Global Alert and Response (GAR)

Global Partnerships: A network of networks

A global challenge needs a global team. Global health security needs the involvement of many collaborators; no single entity can bring it about on its own. Global partnerships are the foundation for the work of CSR. CSR works with formal and informal networks, to collect and analyse information, develop resources and tools and to assist countries implement activities.

WHO Collaborating Centres

What they are

WHO has established a long-standing global partnership with leading national public health, medical and academic institutions through its international networks of research laboratories and centres of excellence that are designated as WHO Collaborating Centres.
The partnership is based on the 1949 World Health Assembly policy that WHO would not establish international laboratories and research cetnres under its own auspices but would carry out its work by assisting, coordinating and making use of the activities of existing national institutions and laboratories.

What they do

Emerging and other communicable diseases: Distribution of WHO Collaborating Centres

Over 150 collaborating centres and laboratories work worldwide in close partnership with CSR to contain the global threats posed by epidemic-prone viral and bacterial diseases, emerging infections and drug resistant pathogens. Between three and ten centres are designated for an area of specialty, disease or syndrome and support our work in that area. The partnerships include networks of centres designated for specialty areas as diverse as dengue, arbovirus and viral haemorrhagic fevers, anthrax, plague, drug resistant pathogens and hospital infections.

The centres provide technical expertise and services to CSR in all areas of our work, including surveillance and information gathering, establishing global standards, providing diagnostic laboratory services and conducting epidemic response and research. They participate actively in our efforts to strengthen the capacity in countries for surveillance and laboratory confirmation of priority infectious diseases through provision of training, guidelines and standards, reagents, equipment and supplies, advice and follow-up. They also advocate for WHO strategies and activities.

Although these centres are distributed worldwide in all WHO regions, technical and geographical gaps remain. CSR, working with WHO Regional Offices, works to increase the number of centres, especially in geographic regions that have few specialized laboratories and to focus its efforts in those countries where disease outbreaks frequently occur.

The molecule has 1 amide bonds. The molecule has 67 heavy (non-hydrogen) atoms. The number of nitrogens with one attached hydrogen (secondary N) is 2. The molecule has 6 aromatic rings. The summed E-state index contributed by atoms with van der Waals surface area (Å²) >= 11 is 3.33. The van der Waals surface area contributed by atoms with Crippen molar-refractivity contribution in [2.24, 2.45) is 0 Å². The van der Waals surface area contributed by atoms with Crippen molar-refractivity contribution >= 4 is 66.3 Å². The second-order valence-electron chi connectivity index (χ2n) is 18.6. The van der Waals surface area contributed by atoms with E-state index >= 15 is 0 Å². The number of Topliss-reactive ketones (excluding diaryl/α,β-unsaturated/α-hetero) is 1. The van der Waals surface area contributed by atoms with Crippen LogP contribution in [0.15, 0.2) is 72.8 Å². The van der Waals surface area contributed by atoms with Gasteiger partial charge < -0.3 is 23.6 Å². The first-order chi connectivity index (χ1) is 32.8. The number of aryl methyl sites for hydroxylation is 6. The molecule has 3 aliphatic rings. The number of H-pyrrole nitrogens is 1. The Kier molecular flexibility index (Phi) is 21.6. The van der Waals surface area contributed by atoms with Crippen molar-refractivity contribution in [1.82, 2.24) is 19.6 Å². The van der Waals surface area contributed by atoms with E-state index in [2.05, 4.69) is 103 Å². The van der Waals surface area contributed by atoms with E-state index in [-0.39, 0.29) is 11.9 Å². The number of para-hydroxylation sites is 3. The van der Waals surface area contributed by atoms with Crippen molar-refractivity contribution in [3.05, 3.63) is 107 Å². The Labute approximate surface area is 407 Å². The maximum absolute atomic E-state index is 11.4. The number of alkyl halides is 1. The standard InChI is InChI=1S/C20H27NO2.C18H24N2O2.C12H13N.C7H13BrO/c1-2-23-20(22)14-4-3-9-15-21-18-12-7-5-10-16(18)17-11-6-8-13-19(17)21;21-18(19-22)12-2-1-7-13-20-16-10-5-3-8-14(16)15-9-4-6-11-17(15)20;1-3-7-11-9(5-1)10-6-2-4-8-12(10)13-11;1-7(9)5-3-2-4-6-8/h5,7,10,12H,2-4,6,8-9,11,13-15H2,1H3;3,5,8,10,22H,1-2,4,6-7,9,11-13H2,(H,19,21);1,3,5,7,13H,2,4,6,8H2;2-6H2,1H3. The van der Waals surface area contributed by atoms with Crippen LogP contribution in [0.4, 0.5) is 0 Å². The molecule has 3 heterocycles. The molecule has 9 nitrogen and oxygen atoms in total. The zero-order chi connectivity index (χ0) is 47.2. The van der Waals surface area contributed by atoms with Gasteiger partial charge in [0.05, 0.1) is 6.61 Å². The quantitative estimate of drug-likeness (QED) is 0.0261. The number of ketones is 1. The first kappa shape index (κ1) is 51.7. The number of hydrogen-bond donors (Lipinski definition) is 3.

Strengthening the partnership

CSR is linking its collaborating centres via the Internet through a searchable database of their capabilities and making this information widely available to the Centres, the WHO Member States, the public health community and the public.

CSR's partners providing support

We gratefully acknowledge the financial contributions to our work from the following countries and organizations (in alphabetical order):

  • Australia
  • Belgium
  • Canada
  • France
  • Ireland
  • Italy
  • Japan
  • Luxembourg
  • the Netherlands
  • Norway
  • Sweden
  • Switzerland
  • United Kingdom
  • United States

UN organizations and agencies

  • UNAIDS
  • United Nations Children's Fund

Other contributors

  • Aventis Pasteur
  • Bill & Melinda Gates Foundation
  • Fondation Mérieux
  • NTI (Nuclear Threat Initiative) United States
  • Rockefeller Foundation

We have received contributions in kind, including equipment and staff secondments from:

  • Aventis Pasteur
  • France
  • France, Urban Community of Lyon
  • Italy, Spallanzani Hospital
  • the Netherlands
  • United States, Centers for Disease Control and Prevention (CDC)
  • United States, Department of Health and Human Services
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Find out about WHOCC_Net, CDS/CSR's searchable database of the capabilities of WHO collaborating centres and laboratories working worldwide on communicable diseases